The Breaking - By Marcus Pelegrimas


Smoky Hill River, Kansas

Fifteen miles west of Cedar Bluff State Park

It had been just over three weeks since the Nymar declared war on all Skinners. They’d targeted the hunters they knew, burnt them from their homes and coaxed them into open combat. Apart from thinning the Skinner ranks, they’d introduced the Shadow Spore into the modern world and blamed the Skinners for the deaths of dozens of police officers in a crossfire spanning most of the United States. Things settled down a bit after authorities stumbled upon a Skinner raid in Denver and arrested a man believed to be one of the main perpetrators in all of those cop killings. That man was Cole Warnecki, and ever since he was put behind bars, a spokesman for the police had shown up in several random interviews declaring the carnage over.

That spokesman’s narrow, smiling face had been broadcast on every major network, assuring the country that blood was no longer being spilled and the authorities had everything well in hand. Even the few humans who recognized Kawosa’s face were unable to resist being drawn in by the calming words spoken by one known as the First Deceiver. Some Skinners, however, couldn’t be pacified like the rest of the viewing public. For them, just keeping their heads above water was a struggle. Even if they knew Cole Warnecki had been framed by the Nymar, the hunt never stopped.

The stomping grounds of the Skinner known as Jessup were in the mountain ranges of Montana, but the territory he protected branched out to cover several states in each direction. The last year had been filled with commotion that put too many Skinners into the ground. Since then he’d done his part to pick up the slack by hitting the road and keeping his eyes open for anything that might need killing. Upon arriving in Ness City, Jessup only had to spark a conversation in a few local diners to hear stories about a pack of wolves that were known to fly, bark at the moon, run like the wind, and bite through solid steel. Even after making allowances for excited exaggeration, Jessup was confident he’d found something worth his time. At the very least, he could add a few Half Breed pelts and teeth to his collection. Most of the attacks supposedly happened north of town in the flatlands on either side of the Smoky Hill River, so the Skinner tipped his hat to the ones who’d told the stories, paid for his meat loaf, climbed into his Ford F150 and headed north.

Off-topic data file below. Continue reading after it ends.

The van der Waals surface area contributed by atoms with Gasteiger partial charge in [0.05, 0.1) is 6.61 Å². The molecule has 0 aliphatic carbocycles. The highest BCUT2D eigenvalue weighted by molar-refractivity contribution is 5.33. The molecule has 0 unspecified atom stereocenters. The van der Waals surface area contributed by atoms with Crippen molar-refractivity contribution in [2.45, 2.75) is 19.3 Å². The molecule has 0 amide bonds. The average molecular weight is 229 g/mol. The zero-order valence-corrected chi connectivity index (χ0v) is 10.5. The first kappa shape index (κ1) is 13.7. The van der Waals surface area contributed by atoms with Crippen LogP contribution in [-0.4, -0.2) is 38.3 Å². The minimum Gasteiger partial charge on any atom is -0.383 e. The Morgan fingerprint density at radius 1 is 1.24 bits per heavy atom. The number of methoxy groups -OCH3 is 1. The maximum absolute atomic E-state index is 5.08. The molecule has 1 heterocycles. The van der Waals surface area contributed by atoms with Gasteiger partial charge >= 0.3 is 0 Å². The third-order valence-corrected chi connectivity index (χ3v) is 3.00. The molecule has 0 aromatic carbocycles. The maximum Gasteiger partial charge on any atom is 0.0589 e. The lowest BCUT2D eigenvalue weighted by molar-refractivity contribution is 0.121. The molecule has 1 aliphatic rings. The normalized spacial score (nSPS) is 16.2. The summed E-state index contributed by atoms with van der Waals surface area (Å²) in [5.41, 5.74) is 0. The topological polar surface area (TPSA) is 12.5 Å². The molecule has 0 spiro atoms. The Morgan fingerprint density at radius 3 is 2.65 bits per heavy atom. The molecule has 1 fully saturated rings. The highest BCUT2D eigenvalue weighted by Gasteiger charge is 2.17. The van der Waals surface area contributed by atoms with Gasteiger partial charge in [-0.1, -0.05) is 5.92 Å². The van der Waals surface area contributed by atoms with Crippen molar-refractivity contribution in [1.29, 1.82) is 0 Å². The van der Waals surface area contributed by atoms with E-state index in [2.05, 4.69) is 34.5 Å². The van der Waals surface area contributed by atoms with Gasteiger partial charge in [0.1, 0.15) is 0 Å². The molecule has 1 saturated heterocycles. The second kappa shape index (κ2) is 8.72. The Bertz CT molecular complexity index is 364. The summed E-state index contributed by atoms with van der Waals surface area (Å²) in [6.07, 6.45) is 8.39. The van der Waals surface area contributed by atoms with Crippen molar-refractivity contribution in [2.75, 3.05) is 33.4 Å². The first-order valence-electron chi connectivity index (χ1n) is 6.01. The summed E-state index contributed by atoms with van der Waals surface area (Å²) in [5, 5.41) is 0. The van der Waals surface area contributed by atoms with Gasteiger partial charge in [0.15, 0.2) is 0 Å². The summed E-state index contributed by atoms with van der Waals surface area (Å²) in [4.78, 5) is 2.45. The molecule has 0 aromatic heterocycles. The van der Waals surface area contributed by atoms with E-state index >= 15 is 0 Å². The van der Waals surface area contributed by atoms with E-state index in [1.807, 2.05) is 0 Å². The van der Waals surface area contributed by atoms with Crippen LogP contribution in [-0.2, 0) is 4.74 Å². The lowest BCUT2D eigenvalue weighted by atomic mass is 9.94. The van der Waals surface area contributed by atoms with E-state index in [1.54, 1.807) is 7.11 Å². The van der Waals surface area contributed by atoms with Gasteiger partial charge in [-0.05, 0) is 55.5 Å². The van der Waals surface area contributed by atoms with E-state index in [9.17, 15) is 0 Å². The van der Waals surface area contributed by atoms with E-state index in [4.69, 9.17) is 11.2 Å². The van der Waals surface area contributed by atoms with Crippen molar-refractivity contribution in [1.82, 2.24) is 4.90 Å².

The scars on his hands started to burn after less than an hour of driving. Three miles down the road, when the trail started to cool, Jessup pulled to a stop and climbed down from the driver’s seat before he lost it completely. Most werewolves didn’t bother with roads, and he knew that chasing after the things on four wheels didn’t do a lick of good anyway. A pack of werewolves could outrun, outmaneuver, and overturn any vehicle falling short of a tank. More than likely they’d already sniffed him out anyway, and were circling in close enough to take their first run at him.

As soon as his boots touched the ground, Jessup walked around the truck and pulled down the tailgate. His field kit was kept in a green canvas duffel bag covered in stenciled lettering and dirt picked up from opposite ends of the globe. Pockets were stitched into the inside walls to carry items he’d either need quickly or didn’t want to mix with the rest of his supplies. He pulled out an old mayonnaise jar filled with a thick black jelly that became even murkier when he shook it up. After filling his lungs with a generous portion of air that smelled of burnt leaves, he held his breath and twisted open the jar. Even after bracing himself for the stench, Jessup had to force back his gag reflex once the pungent aroma of blood, spoiled meat, and shapeshifter pheromones drifted into his nostrils.

Although the basic ingredients were the same, every Skinner had their own twist on the recipe for werewolf bait. Jessup’s included a few additions to hit the creatures’ sense of hunger as well as their instinctual attraction to certain substances. Not wasting time with cleanliness, he dipped his fingers into the jar and spattered the potent concoction on the tall grass around him while walking slowly away from the road and whistling to himself.

After all the bickering